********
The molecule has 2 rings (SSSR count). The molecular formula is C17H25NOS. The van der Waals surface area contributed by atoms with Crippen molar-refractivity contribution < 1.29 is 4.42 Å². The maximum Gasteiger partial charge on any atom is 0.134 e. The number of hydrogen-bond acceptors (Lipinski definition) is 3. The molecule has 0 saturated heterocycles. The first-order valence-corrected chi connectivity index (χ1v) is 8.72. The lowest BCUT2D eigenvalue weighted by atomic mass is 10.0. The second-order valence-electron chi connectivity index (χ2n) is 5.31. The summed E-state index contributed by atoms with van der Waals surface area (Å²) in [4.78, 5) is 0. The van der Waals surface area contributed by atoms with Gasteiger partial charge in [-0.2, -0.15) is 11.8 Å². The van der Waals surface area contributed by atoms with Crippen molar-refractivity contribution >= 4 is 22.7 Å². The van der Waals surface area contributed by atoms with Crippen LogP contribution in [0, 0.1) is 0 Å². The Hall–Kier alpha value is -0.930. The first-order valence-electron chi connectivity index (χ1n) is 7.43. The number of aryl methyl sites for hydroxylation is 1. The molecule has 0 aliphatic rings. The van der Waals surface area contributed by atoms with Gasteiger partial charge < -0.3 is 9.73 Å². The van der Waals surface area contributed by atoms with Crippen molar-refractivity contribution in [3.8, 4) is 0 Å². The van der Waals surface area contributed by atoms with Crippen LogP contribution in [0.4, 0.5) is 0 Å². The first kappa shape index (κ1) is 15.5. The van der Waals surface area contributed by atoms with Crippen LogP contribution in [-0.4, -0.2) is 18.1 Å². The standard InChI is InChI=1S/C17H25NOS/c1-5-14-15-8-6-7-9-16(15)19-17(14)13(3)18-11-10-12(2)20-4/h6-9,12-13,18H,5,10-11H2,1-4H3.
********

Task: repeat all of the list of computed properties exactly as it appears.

The molecule has 2 rings (SSSR count). The molecular formula is C17H25NOS. The van der Waals surface area contributed by atoms with Crippen molar-refractivity contribution < 1.29 is 4.42 Å². The maximum Gasteiger partial charge on any atom is 0.134 e. The number of hydrogen-bond acceptors (Lipinski definition) is 3. The molecule has 0 saturated heterocycles. The first-order valence-corrected chi connectivity index (χ1v) is 8.72. The lowest BCUT2D eigenvalue weighted by atomic mass is 10.0. The second-order valence-electron chi connectivity index (χ2n) is 5.31. The summed E-state index contributed by atoms with van der Waals surface area (Å²) in [4.78, 5) is 0. The van der Waals surface area contributed by atoms with Gasteiger partial charge in [-0.2, -0.15) is 11.8 Å². The van der Waals surface area contributed by atoms with Crippen molar-refractivity contribution >= 4 is 22.7 Å². The van der Waals surface area contributed by atoms with Crippen LogP contribution in [0, 0.1) is 0 Å². The Hall–Kier alpha value is -0.930. The first-order valence-electron chi connectivity index (χ1n) is 7.43. The number of aryl methyl sites for hydroxylation is 1. The molecule has 0 aliphatic rings. The van der Waals surface area contributed by atoms with Gasteiger partial charge < -0.3 is 9.73 Å². The van der Waals surface area contributed by atoms with Crippen molar-refractivity contribution in [3.8, 4) is 0 Å². The van der Waals surface area contributed by atoms with Crippen LogP contribution in [0.4, 0.5) is 0 Å². The first kappa shape index (κ1) is 15.5. The van der Waals surface area contributed by atoms with Crippen LogP contribution in [-0.4, -0.2) is 18.1 Å². The standard InChI is InChI=1S/C17H25NOS/c1-5-14-15-8-6-7-9-16(15)19-17(14)13(3)18-11-10-12(2)20-4/h6-9,12-13,18H,5,10-11H2,1-4H3.